The steamed cheeseburger is believed to have been invented at a restaurant called "Jack's Place" in Middletown, Connecticut, in the 1930s. However, as with many such restaurant food icons, the origin is somewhat unclear. Nevertheless, it is undisputed that Ted Duberek opened his namesake restaurant serving the steamed burgers in 1930 in Meriden, catering to the then significant local factory worker population. Early on, as the local factories were working round the clock, Ted's would stay open until 4:00 A.M.
Times changed and the factories began moving their manufacturing overseas. Yet Ted's remained in business, though with shorter hours. After Ted Duberek died in the early 1970s, his son, Paul Duberek, took over, running the business until 2007. That year, Paul sold out to his nephew, Bill Foreman, who had worked at Ted's while he attended high school and college. Bill has continued running the business with few changes and the steamed cheeseburger remains the featured menu item. One innovation the restaurant has introduced is the "Steam Machine," a food truck which is making the signature burgers as well as cheese-covered hot dogs available to a broader audience.
The steamed cheeseburger is cooked in a stainless-steel cabinet which contains small trays that hold either an individual hamburger or a chunk of cheese to be melted. The cheeseburger is served by scooping the meat onto a bun and pouring the melted cheese over the meat. This method of cooking causes the fats in the meat to melt away, leaving a moist burger which is then covered with the melted cheese. The burger is served with a number of customary toppings.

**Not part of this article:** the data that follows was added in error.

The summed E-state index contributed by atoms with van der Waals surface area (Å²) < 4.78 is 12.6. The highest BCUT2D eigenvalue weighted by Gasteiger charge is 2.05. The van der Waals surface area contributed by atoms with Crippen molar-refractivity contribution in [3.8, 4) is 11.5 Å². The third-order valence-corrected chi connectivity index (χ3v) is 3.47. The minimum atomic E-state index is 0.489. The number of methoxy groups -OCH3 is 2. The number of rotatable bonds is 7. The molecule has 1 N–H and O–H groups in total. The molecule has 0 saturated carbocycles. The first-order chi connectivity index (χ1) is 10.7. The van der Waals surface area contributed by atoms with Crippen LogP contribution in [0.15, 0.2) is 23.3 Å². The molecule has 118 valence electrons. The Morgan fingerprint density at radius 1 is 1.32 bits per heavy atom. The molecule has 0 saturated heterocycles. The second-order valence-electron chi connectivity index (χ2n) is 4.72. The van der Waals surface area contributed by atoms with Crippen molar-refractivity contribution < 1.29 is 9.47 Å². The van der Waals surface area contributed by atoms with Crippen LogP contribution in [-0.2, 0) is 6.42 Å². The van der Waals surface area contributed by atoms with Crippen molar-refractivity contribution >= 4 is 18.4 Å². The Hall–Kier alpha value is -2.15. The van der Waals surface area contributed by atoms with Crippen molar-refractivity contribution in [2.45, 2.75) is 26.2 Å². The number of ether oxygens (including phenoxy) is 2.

In addition to a strong local following in Meriden, Ted's has attracted more widespread attention with its appearance in the documentary Hamburger America, as well as such publications as the US News and World Report, Yankee Magazine and Connecticut Magazine. It has been shown and mentioned on several Travel Channel shows, including Hamburger Paradise, Man v. Food with host Adam Richman, and Burger Land with host George Motz.
- George Motz (2011). Hamburger America: A State-by-state Guide to 150 Great Burger Joints. Running Press. pp. 53–54. ISBN 9780762440702. Retrieved 26 April 2016.
- M. Keith Booker (2012), Blue-Collar Pop Culture: From NASCAR to Jersey Shore, Vol. 1, ABC-CLIO, p. 252, ISBN 9780313391989
- Ann DeMatteo (22 November 2011), "'Meat and cheese in every bite': Ted's brings steamed burgers to North Haven", New Haven Register, retrieved 27 April 2016
- Sara Grant (3 July 2014), "Ted's Steam Machine: Cheesy Goodness In The Park", Hartford Courant, retrieved 27 April 2016
- Patricia Harris and David Lyon (21 September 2013), "Getting steamed is the only way at Ted’s in Meriden, Conn.", Boston Globe, retrieved 26 April 2016
- "The Steamed Cheeseburger Comes To Cromwell". Hartford Courant.
- "Connecticut is weird and so are its steamed cheeseburgers (I ate it so you don't have to)". The Republican.
- "Meriden burger delicacy goes mobile with Ted’s ‘Steam Machine’". Record-Journal.
- Hamburger America. Running Press.
- "In Connecticut, Steamed Cheeseburger is King". QSR.
- "National Hamburger Month: We Line Up Connecticut's Most Iconic Burgers". Chicago Tribune.